As a singular tea type, we just keep coming back to a well made Dong Ding Oolong for one of the most reliably satisfying character and flavor profiles. And this batch was selected and roasted by a friend who happens to be the most respected professional competition player and master roaster we know. Due to his continued success in virtually all of Taiwan's competitions within the roasted Oolong category, he has been invited to conduct seminars for tea makers from all over Taiwan. He is a leading professional in the art of roasting tea. And we are lucky enough to be offered his award winning batches to share with our Tea Club members.

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February, 7, 2017

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Eco-Cha Tea Club: Award Winning Traditional Dong Ding Oolong Tea

Eco-Cha Tea Club: Award Winning Traditional Dong Ding Oolong Tea

Beyond the fact that the standard of quality in this competition represents our personal favorite — Traditional Dong Ding Oolong, we determined this batch especially worthy of sharing based on its source. The same batch of freshly made tea was divided into several smaller batches and roasted separately. The subtle differences in the outcome of each separately roasted entry batch were tasted by leading professionals and ranked at 4th place, top 2%, and top 8%. We see this as testimony to the decisive finesse involved in the roasting process. On a given day, each roasted batch from the same harvest will have a different outcome. And it is  the skill of the master roaster to determine how to navigate each individual roasting process.

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January, 13, 2017

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Rebirth Of An Organic Tea Farm

Rebirth Of An Organic Tea Farm

This farm is now moving into its third year of a newly planted crop, and is just beginning to yield a harvest. Rocky has a lot of work ahead of him, but we are all confident that this new generation with a new scientific approach to farming as well as a small but growing network of farmers to share experience with, that he will succeed in his efforts. I will be sure to keep in closer contact with Rocky and hopefully Eco-Cha will have a chance to share the tea from this farm that was brought back to life!

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January, 7, 2017

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Eco-Cha Tea Club: Longan Charcoal Roasted Oolong Tea Tasting Notes

Eco-Cha Tea Club: Longan Charcoal Roasted Oolong Tea Tasting Notes

The leaves shown above were harvested in the Shanlinxi High Mountain Tea growing region last spring, and have undergone 8 separate roasting sessions. The first three preliminary roastings were done in a conventional oven in preparation for the traditional method of using charcoal made from the Longan fruitwood.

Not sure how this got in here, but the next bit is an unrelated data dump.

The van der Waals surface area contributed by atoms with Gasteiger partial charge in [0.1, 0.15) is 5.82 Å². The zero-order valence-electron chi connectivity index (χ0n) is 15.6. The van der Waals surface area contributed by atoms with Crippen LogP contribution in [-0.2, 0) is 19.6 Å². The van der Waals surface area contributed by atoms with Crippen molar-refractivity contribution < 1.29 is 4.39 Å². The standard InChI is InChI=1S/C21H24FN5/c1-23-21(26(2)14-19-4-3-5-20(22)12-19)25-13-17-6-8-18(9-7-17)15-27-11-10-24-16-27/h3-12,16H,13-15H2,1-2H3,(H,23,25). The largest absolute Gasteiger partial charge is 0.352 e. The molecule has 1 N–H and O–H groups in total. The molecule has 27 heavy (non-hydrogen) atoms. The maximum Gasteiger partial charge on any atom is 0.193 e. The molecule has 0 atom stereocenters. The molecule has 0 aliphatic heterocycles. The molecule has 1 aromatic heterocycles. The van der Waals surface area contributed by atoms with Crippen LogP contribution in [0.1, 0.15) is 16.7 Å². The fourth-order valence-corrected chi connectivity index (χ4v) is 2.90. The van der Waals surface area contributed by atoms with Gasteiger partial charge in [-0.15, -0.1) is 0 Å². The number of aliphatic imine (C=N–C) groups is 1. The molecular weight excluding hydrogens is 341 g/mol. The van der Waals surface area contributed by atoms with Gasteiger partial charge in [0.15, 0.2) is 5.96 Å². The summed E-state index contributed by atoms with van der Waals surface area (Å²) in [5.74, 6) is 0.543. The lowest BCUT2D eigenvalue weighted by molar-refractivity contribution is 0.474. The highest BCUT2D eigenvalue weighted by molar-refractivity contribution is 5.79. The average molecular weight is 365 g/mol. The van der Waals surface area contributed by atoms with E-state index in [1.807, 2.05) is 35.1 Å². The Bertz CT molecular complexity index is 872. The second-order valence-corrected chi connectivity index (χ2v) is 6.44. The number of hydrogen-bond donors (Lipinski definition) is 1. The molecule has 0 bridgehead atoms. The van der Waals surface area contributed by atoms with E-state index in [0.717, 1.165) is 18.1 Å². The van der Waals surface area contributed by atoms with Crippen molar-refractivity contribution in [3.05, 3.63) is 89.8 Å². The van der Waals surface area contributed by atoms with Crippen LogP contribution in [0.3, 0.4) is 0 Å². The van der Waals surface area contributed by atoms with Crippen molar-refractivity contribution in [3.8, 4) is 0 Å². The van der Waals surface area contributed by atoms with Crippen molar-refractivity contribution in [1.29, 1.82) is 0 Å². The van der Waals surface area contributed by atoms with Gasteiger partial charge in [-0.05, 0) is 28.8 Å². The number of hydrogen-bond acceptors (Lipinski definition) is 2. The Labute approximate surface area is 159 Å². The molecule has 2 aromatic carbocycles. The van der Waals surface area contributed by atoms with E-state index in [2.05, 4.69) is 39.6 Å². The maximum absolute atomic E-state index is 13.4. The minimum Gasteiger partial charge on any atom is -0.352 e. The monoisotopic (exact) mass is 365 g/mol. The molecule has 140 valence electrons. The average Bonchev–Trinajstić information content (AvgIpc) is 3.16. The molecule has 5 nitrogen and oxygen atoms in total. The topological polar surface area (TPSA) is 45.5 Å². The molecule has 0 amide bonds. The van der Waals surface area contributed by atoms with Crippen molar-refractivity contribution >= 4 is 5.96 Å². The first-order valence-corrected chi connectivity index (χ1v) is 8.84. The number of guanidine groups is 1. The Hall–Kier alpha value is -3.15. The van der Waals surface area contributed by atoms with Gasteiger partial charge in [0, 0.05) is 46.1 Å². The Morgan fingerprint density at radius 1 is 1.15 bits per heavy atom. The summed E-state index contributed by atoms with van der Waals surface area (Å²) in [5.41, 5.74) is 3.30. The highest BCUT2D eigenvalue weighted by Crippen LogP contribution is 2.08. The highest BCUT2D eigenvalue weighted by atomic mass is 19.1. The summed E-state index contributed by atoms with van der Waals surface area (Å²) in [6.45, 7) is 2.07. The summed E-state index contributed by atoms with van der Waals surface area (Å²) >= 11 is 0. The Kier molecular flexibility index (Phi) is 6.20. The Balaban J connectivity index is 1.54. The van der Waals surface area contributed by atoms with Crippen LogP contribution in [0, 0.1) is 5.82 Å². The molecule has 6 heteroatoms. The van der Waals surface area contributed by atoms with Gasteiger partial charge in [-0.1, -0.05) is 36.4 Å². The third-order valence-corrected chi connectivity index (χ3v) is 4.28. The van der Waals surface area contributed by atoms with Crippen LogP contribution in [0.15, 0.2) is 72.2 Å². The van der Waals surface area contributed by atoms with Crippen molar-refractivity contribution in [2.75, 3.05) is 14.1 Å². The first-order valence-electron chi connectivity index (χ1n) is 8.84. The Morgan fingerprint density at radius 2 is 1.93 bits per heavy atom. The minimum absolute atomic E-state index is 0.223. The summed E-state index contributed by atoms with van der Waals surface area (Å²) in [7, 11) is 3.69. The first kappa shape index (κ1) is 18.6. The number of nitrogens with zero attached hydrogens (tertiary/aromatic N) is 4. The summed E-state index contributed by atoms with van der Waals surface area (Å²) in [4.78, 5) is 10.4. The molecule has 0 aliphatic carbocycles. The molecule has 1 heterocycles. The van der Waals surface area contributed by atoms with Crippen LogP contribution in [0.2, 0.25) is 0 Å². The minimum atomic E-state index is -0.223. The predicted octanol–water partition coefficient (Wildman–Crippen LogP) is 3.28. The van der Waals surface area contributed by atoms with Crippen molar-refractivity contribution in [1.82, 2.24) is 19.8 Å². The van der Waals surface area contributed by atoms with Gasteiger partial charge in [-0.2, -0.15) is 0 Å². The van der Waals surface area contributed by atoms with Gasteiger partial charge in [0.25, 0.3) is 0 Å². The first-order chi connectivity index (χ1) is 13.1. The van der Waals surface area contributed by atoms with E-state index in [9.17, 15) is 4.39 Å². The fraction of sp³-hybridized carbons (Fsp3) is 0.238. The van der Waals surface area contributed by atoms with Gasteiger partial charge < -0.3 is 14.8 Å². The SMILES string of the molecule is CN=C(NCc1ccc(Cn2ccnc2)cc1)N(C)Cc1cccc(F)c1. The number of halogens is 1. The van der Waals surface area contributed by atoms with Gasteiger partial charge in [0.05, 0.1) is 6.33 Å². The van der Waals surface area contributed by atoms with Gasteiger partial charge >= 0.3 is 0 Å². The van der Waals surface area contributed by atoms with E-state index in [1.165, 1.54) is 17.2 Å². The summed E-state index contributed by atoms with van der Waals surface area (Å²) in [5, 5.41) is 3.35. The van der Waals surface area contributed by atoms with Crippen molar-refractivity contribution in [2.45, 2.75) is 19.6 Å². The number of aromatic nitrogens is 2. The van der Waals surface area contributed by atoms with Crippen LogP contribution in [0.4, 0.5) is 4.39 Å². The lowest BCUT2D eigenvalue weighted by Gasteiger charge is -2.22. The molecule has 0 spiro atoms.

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January, 5, 2017

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Eco-Cha Tea Club: Longan Charcoal Roasted Oolong Tea

Eco-Cha Tea Club: Longan Charcoal Roasted Oolong Tea

These leaves have undergone 8 separate roastings over a few months, for a total roasting time of about 50 hours. Our friend first prepared his tea leaves for charcoal roasting by roasting them 3 times in a conventional oven roaster at low temperature of 80 -100°C. This provides a "base" roasting level that the charcoal roasting can proceed from more efficiently. The leaves were then handed over to a specialized charcoal roaster who charges a standard fee, regardless of how many roastings are needed to achieve the desired results. In this case, it was 5 roasting sessions of incrementally increasing heat, starting from about 90° and finishing at 120°.

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December, 28, 2016

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Lugu's Youth Brew Tea For International 4H Event

Lugu's Youth Brew Tea For International 4H Event

Lugu's 4H Project recently hosted around 70 international 4H members for their 2nd Annual Asia Network Board Meeting. This year the Lugu Elementary School, in cooperation with National Taiwan University Tea Research Center prepared a select group of students to brew tea for the guests. These students have been practicing their tea brewing etiquette along with English poetry recitals and conversation since last spring. 

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December, 17, 2016